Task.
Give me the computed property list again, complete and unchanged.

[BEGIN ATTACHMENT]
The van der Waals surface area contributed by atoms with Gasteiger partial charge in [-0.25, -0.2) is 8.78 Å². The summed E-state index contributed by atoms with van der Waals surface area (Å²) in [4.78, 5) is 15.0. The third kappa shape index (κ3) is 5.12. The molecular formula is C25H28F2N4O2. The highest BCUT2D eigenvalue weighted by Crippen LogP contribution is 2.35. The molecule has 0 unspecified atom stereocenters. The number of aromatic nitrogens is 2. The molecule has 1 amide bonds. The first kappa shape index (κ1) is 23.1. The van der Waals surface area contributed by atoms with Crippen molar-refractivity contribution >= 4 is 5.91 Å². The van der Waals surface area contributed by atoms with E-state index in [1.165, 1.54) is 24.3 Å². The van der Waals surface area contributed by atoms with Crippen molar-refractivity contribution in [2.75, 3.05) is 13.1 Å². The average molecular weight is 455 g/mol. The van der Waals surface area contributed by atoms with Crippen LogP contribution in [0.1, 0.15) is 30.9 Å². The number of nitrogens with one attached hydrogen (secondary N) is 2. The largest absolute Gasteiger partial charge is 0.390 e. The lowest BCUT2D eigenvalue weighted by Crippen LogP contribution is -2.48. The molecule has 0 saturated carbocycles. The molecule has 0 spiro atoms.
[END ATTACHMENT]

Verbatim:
The van der Waals surface area contributed by atoms with Gasteiger partial charge in [-0.25, -0.2) is 8.78 Å². The summed E-state index contributed by atoms with van der Waals surface area (Å²) in [4.78, 5) is 15.0. The third kappa shape index (κ3) is 5.12. The molecular formula is C25H28F2N4O2. The highest BCUT2D eigenvalue weighted by Crippen LogP contribution is 2.35. The molecule has 0 unspecified atom stereocenters. The number of aromatic nitrogens is 2. The molecule has 1 amide bonds. The first kappa shape index (κ1) is 23.1. The van der Waals surface area contributed by atoms with Crippen molar-refractivity contribution >= 4 is 5.91 Å². The van der Waals surface area contributed by atoms with E-state index in [1.165, 1.54) is 24.3 Å². The van der Waals surface area contributed by atoms with Crippen molar-refractivity contribution in [2.75, 3.05) is 13.1 Å². The average molecular weight is 455 g/mol. The van der Waals surface area contributed by atoms with Crippen LogP contribution in [0.1, 0.15) is 30.9 Å². The number of nitrogens with one attached hydrogen (secondary N) is 2. The largest absolute Gasteiger partial charge is 0.390 e. The lowest BCUT2D eigenvalue weighted by Crippen LogP contribution is -2.48. The molecule has 0 saturated carbocycles. The molecule has 0 spiro atoms.